Petitioner argues that the BOP has erroneously interpreted the applicable law, and that the December 13, 2002 memorandum changed the way the BOP implements BOP Program Statements 7310.04 and 7320.01. He claims that paragraph five of BOP Program Statement 7310.04 dated December 16, 1998, gives the BOP authority to place him in a CCC for six months or longer. Noting that several federal courts have found that memorandum invalid, he contends that the application of the policy set forth in the memorandum violates his rights to due process because the change in policy failed to satisfy the notice and comment requirements of the Administrative Procedures Act (APA), and that the retroactive application of the December 2002 memorandum violates the Ex Post Facto Clause of the United Stated Constitution. He wants this Court to declare the December 13, 2002 change in policy invalid or illegal because it incorrectly interprets 18 U.S.C. §§ 3621(b) and 3624(c) and was implemented in violation of the APA.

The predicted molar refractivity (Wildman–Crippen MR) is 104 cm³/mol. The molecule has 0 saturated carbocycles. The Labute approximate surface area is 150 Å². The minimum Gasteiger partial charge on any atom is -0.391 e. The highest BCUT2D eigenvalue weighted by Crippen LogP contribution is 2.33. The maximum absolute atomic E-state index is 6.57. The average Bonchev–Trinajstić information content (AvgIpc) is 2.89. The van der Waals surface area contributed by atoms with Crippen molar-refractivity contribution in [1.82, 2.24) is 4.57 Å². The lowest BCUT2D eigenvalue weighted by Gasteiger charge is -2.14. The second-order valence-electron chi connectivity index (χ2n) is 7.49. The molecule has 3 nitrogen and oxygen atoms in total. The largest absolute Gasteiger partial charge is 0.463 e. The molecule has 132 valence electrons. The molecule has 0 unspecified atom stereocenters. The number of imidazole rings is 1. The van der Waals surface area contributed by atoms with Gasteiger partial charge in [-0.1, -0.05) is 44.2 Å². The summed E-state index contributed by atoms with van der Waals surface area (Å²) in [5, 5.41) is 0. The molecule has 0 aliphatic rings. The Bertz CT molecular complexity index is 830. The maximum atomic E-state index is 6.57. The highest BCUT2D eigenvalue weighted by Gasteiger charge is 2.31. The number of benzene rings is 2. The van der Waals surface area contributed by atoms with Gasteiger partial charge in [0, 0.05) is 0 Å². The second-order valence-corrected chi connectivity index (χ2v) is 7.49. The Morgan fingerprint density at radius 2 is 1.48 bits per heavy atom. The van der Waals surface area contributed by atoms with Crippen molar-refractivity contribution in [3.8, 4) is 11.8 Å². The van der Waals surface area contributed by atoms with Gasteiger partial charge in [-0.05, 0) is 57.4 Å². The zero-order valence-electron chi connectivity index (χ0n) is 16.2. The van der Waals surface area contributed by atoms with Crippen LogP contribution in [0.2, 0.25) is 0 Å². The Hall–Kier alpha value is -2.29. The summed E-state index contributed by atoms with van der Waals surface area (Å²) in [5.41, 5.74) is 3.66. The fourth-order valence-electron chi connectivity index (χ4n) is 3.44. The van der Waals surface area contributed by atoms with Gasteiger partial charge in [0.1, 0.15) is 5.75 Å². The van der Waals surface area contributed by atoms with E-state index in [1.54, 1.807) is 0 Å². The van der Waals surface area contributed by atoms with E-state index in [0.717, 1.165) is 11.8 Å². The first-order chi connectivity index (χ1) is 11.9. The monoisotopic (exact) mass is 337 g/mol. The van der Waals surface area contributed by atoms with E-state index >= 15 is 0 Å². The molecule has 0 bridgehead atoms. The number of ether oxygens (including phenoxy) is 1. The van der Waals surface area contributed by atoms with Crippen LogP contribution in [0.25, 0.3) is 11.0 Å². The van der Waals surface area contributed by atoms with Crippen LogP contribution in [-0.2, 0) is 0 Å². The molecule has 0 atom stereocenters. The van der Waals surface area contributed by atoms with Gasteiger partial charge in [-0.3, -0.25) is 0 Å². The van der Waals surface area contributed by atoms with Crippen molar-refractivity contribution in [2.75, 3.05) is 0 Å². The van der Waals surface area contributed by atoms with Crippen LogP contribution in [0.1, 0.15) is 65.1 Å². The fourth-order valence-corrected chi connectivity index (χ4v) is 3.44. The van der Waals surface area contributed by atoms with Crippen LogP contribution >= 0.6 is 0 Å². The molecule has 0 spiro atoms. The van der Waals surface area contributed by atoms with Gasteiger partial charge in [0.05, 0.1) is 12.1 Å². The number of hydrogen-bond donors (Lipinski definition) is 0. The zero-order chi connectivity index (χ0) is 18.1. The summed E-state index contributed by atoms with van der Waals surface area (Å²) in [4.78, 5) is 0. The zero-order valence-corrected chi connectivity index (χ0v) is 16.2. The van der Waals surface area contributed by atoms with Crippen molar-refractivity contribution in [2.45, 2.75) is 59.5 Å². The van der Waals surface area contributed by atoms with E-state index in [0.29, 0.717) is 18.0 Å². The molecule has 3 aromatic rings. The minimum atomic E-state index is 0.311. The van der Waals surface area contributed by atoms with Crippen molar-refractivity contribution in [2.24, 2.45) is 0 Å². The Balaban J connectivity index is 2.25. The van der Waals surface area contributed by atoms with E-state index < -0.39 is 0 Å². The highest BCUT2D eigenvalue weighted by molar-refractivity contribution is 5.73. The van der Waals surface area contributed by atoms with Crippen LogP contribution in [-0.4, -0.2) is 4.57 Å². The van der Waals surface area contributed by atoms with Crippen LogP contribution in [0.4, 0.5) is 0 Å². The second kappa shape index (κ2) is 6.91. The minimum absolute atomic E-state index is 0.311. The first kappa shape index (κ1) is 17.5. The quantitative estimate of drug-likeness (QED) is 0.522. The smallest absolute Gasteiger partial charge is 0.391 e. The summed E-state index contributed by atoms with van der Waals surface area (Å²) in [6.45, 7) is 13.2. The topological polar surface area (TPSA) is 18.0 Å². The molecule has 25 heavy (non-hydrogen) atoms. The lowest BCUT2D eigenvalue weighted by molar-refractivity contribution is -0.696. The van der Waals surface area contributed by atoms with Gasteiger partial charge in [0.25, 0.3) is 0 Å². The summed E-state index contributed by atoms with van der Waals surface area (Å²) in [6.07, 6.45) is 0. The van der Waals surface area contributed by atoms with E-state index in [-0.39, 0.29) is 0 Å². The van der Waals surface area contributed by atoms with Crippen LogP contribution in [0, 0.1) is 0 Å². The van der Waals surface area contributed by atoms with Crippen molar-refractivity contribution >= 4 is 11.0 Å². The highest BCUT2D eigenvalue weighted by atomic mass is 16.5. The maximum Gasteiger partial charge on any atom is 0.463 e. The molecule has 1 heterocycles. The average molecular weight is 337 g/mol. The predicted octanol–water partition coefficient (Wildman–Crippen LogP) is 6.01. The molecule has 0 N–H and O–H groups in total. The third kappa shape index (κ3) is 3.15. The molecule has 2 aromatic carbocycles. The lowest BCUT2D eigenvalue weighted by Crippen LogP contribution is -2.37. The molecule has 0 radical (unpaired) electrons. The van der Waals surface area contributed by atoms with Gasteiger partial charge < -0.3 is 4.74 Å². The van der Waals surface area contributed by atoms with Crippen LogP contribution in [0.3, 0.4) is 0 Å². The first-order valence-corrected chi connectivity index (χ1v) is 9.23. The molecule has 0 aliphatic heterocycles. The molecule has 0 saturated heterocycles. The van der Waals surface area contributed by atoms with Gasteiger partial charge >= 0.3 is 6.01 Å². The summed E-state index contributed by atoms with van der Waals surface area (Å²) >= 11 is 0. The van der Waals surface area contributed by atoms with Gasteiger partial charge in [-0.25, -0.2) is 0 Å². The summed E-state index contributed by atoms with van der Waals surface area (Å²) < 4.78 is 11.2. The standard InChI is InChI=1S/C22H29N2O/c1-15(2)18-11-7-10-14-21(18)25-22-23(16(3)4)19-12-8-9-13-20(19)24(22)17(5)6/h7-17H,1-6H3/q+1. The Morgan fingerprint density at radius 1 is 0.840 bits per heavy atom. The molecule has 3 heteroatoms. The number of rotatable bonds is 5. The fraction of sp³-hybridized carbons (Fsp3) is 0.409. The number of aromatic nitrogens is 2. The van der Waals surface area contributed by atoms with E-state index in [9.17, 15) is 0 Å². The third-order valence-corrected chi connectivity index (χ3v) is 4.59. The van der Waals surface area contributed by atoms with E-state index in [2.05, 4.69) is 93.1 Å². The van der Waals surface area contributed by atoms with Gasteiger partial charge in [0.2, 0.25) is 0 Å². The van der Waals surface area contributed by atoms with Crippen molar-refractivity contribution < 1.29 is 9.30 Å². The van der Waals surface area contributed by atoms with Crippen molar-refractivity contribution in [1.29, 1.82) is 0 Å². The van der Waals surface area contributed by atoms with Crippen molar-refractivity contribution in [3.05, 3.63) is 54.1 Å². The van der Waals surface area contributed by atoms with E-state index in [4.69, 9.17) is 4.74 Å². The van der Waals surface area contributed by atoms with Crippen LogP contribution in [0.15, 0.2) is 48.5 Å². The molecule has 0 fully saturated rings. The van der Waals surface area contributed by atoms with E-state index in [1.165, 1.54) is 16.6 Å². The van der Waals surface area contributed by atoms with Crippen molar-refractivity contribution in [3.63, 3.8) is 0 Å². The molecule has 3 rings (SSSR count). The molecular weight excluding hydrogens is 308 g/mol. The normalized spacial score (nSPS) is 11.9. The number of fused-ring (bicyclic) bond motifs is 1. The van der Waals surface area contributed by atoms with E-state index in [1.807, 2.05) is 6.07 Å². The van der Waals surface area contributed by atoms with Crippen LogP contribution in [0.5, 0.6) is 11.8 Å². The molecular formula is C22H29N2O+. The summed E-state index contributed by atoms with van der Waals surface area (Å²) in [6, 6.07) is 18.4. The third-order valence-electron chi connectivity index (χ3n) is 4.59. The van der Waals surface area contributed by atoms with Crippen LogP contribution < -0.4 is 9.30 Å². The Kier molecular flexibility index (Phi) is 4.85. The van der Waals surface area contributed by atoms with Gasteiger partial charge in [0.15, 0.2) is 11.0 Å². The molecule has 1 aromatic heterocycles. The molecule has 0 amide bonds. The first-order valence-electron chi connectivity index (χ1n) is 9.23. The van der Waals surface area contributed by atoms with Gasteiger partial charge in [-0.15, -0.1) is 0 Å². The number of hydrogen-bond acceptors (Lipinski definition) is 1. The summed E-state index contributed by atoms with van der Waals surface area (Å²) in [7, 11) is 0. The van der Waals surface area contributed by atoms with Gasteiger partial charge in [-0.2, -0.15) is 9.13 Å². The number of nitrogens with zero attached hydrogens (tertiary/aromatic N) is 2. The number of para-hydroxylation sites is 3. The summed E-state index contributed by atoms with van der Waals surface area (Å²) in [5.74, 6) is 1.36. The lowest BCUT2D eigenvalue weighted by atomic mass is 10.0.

Respondent asserts that petitioner has stated no valid basis for relief. He submits that any potential deficiencies of the December 13, 2002 memorandum were addressed by a recent regulation governing CCC placement decisions. He argues that the newly adopted rule moots "any asserted APA deficiencies in the December 2002 policy." (Resp.'s Answer at 9.) He further argues that the "February 2005 rule is a permissible interpretation of 18 U.S.C. §§ 3621(b) 3624(c)" and does not violate the Ex Post Facto Clause. ( See id. at 10-17.) Respondent clearly considers petitioner's eligibility for CCC placement to be based upon the February 2005 rule.

In view of the arguments of respondent, the Court must consider whether the adoption of the February 2005 regulation moots the instant challenge to the December 2002 policy. To facilitate such consideration, the Court first considers the historical placement policy of the BOP.